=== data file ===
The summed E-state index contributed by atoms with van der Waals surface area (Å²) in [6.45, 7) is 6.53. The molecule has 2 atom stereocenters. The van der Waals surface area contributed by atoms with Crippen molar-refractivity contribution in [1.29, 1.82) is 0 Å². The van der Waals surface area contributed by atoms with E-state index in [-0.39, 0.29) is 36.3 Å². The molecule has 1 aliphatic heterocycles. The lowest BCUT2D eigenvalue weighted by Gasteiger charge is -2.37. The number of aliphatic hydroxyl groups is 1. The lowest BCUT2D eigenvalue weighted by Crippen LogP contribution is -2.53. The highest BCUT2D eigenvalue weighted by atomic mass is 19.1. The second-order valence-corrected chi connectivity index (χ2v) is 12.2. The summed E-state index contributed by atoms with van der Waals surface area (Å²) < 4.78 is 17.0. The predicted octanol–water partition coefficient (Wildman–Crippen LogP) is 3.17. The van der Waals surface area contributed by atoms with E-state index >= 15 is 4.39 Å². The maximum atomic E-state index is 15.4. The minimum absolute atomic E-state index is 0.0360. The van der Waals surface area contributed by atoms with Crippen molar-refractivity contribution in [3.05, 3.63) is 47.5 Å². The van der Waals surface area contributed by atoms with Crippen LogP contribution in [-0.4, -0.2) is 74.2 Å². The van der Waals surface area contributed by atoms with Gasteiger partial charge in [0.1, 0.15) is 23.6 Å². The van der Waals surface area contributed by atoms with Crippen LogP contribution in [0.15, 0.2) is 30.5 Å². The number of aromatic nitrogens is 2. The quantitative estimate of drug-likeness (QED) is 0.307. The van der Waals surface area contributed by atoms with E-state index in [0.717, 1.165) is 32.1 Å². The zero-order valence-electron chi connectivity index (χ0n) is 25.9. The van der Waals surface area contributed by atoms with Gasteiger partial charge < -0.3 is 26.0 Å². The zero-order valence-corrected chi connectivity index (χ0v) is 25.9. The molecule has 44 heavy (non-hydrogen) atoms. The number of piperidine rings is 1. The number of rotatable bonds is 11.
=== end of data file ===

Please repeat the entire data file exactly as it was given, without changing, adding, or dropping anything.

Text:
The summed E-state index contributed by atoms with van der Waals surface area (Å²) in [6.45, 7) is 6.53. The molecule has 2 atom stereocenters. The van der Waals surface area contributed by atoms with Crippen molar-refractivity contribution in [1.29, 1.82) is 0 Å². The van der Waals surface area contributed by atoms with E-state index in [-0.39, 0.29) is 36.3 Å². The molecule has 1 aliphatic heterocycles. The lowest BCUT2D eigenvalue weighted by Gasteiger charge is -2.37. The number of aliphatic hydroxyl groups is 1. The lowest BCUT2D eigenvalue weighted by Crippen LogP contribution is -2.53. The highest BCUT2D eigenvalue weighted by atomic mass is 19.1. The second-order valence-corrected chi connectivity index (χ2v) is 12.2. The summed E-state index contributed by atoms with van der Waals surface area (Å²) < 4.78 is 17.0. The predicted octanol–water partition coefficient (Wildman–Crippen LogP) is 3.17. The van der Waals surface area contributed by atoms with E-state index >= 15 is 4.39 Å². The maximum atomic E-state index is 15.4. The minimum absolute atomic E-state index is 0.0360. The van der Waals surface area contributed by atoms with Crippen molar-refractivity contribution in [3.05, 3.63) is 47.5 Å². The van der Waals surface area contributed by atoms with Crippen LogP contribution in [-0.4, -0.2) is 74.2 Å². The van der Waals surface area contributed by atoms with Gasteiger partial charge in [0.1, 0.15) is 23.6 Å². The van der Waals surface area contributed by atoms with Crippen LogP contribution in [0.15, 0.2) is 30.5 Å². The number of aromatic nitrogens is 2. The quantitative estimate of drug-likeness (QED) is 0.307. The van der Waals surface area contributed by atoms with E-state index in [0.717, 1.165) is 32.1 Å². The zero-order valence-electron chi connectivity index (χ0n) is 25.9. The van der Waals surface area contributed by atoms with Gasteiger partial charge < -0.3 is 26.0 Å². The zero-order valence-corrected chi connectivity index (χ0v) is 25.9. The molecule has 44 heavy (non-hydrogen) atoms. The number of piperidine rings is 1. The number of rotatable bonds is 11.